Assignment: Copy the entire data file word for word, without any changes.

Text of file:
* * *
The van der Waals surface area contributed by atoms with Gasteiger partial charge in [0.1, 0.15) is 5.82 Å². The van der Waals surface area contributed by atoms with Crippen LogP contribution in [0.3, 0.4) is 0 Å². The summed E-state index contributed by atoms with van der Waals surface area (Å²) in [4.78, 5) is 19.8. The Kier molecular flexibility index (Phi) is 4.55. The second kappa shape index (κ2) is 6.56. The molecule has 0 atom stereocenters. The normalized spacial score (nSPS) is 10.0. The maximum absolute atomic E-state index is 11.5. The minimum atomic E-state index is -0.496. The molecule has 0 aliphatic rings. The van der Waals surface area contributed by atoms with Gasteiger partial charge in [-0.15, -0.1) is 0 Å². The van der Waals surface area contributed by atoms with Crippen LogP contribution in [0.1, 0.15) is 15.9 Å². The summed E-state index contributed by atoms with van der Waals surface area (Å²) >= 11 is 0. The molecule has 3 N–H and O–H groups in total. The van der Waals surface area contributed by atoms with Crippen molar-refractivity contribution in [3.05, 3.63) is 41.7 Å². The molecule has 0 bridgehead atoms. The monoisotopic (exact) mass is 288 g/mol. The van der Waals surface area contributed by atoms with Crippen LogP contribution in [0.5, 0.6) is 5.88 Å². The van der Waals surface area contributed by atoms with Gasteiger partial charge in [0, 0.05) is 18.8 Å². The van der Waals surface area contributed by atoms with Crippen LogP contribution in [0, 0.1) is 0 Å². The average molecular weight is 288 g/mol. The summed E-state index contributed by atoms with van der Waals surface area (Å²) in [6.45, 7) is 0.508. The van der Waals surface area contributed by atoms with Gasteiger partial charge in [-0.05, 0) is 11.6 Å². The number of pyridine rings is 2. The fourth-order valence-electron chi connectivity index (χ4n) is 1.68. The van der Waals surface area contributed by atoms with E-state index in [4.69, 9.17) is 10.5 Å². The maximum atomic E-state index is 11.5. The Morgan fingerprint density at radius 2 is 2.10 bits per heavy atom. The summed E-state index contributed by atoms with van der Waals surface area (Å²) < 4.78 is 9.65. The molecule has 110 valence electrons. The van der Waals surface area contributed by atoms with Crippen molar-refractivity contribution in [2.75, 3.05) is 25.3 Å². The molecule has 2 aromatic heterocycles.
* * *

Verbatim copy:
The van der Waals surface area contributed by atoms with Gasteiger partial charge in [0.1, 0.15) is 5.82 Å². The van der Waals surface area contributed by atoms with Crippen LogP contribution in [0.3, 0.4) is 0 Å². The summed E-state index contributed by atoms with van der Waals surface area (Å²) in [4.78, 5) is 19.8. The Kier molecular flexibility index (Phi) is 4.55. The second kappa shape index (κ2) is 6.56. The molecule has 0 atom stereocenters. The normalized spacial score (nSPS) is 10.0. The maximum absolute atomic E-state index is 11.5. The minimum atomic E-state index is -0.496. The molecule has 0 aliphatic rings. The van der Waals surface area contributed by atoms with Gasteiger partial charge in [-0.15, -0.1) is 0 Å². The van der Waals surface area contributed by atoms with Crippen LogP contribution in [0.1, 0.15) is 15.9 Å². The summed E-state index contributed by atoms with van der Waals surface area (Å²) >= 11 is 0. The molecule has 3 N–H and O–H groups in total. The van der Waals surface area contributed by atoms with Crippen molar-refractivity contribution in [3.05, 3.63) is 41.7 Å². The molecule has 0 bridgehead atoms. The monoisotopic (exact) mass is 288 g/mol. The van der Waals surface area contributed by atoms with Crippen LogP contribution in [0.5, 0.6) is 5.88 Å². The van der Waals surface area contributed by atoms with Gasteiger partial charge in [0, 0.05) is 18.8 Å². The van der Waals surface area contributed by atoms with Crippen LogP contribution in [0, 0.1) is 0 Å². The average molecular weight is 288 g/mol. The summed E-state index contributed by atoms with van der Waals surface area (Å²) in [6.45, 7) is 0.508. The van der Waals surface area contributed by atoms with Gasteiger partial charge in [-0.05, 0) is 11.6 Å². The number of pyridine rings is 2. The fourth-order valence-electron chi connectivity index (χ4n) is 1.68. The van der Waals surface area contributed by atoms with E-state index in [4.69, 9.17) is 10.5 Å². The maximum atomic E-state index is 11.5. The Morgan fingerprint density at radius 2 is 2.10 bits per heavy atom. The summed E-state index contributed by atoms with van der Waals surface area (Å²) < 4.78 is 9.65. The molecule has 110 valence electrons. The van der Waals surface area contributed by atoms with Crippen molar-refractivity contribution in [2.75, 3.05) is 25.3 Å². The molecule has 2 aromatic heterocycles.